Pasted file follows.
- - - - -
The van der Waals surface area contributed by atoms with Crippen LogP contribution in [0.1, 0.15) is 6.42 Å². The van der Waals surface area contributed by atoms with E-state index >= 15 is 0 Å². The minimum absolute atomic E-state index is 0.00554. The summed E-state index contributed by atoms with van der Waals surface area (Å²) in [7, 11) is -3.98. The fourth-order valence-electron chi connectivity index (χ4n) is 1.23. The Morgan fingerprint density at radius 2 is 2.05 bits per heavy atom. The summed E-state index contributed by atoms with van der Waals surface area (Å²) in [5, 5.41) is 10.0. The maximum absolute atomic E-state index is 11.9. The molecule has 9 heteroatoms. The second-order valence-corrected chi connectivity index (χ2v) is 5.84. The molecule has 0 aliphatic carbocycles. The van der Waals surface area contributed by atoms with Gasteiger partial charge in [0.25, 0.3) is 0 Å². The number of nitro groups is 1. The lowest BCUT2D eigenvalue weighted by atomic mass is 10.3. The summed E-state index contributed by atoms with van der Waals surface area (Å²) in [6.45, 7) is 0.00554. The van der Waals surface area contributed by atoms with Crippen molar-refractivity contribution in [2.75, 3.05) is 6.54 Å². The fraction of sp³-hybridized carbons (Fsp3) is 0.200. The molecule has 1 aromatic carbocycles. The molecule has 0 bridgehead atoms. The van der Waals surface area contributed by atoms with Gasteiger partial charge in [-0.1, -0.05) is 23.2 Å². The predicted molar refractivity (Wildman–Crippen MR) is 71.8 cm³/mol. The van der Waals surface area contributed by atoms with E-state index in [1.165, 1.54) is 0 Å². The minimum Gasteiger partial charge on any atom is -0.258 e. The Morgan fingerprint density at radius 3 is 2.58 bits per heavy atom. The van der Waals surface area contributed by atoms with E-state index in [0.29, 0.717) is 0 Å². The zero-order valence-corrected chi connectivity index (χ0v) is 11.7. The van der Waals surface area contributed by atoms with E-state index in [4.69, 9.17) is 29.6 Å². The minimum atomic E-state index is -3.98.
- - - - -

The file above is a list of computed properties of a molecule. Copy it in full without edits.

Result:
The van der Waals surface area contributed by atoms with Crippen LogP contribution in [0.1, 0.15) is 6.42 Å². The van der Waals surface area contributed by atoms with E-state index >= 15 is 0 Å². The minimum absolute atomic E-state index is 0.00554. The summed E-state index contributed by atoms with van der Waals surface area (Å²) in [7, 11) is -3.98. The fourth-order valence-electron chi connectivity index (χ4n) is 1.23. The Morgan fingerprint density at radius 2 is 2.05 bits per heavy atom. The summed E-state index contributed by atoms with van der Waals surface area (Å²) in [5, 5.41) is 10.0. The maximum absolute atomic E-state index is 11.9. The molecule has 9 heteroatoms. The second-order valence-corrected chi connectivity index (χ2v) is 5.84. The molecule has 0 aliphatic carbocycles. The van der Waals surface area contributed by atoms with Gasteiger partial charge in [0.25, 0.3) is 0 Å². The number of nitro groups is 1. The lowest BCUT2D eigenvalue weighted by atomic mass is 10.3. The summed E-state index contributed by atoms with van der Waals surface area (Å²) in [6.45, 7) is 0.00554. The van der Waals surface area contributed by atoms with Crippen molar-refractivity contribution in [2.75, 3.05) is 6.54 Å². The fraction of sp³-hybridized carbons (Fsp3) is 0.200. The molecule has 1 aromatic carbocycles. The molecule has 0 bridgehead atoms. The van der Waals surface area contributed by atoms with Gasteiger partial charge in [-0.1, -0.05) is 23.2 Å². The predicted molar refractivity (Wildman–Crippen MR) is 71.8 cm³/mol. The van der Waals surface area contributed by atoms with E-state index in [1.165, 1.54) is 0 Å². The minimum Gasteiger partial charge on any atom is -0.258 e. The Morgan fingerprint density at radius 3 is 2.58 bits per heavy atom. The van der Waals surface area contributed by atoms with E-state index in [0.29, 0.717) is 0 Å². The zero-order valence-corrected chi connectivity index (χ0v) is 11.7. The van der Waals surface area contributed by atoms with E-state index in [4.69, 9.17) is 29.6 Å². The minimum atomic E-state index is -3.98.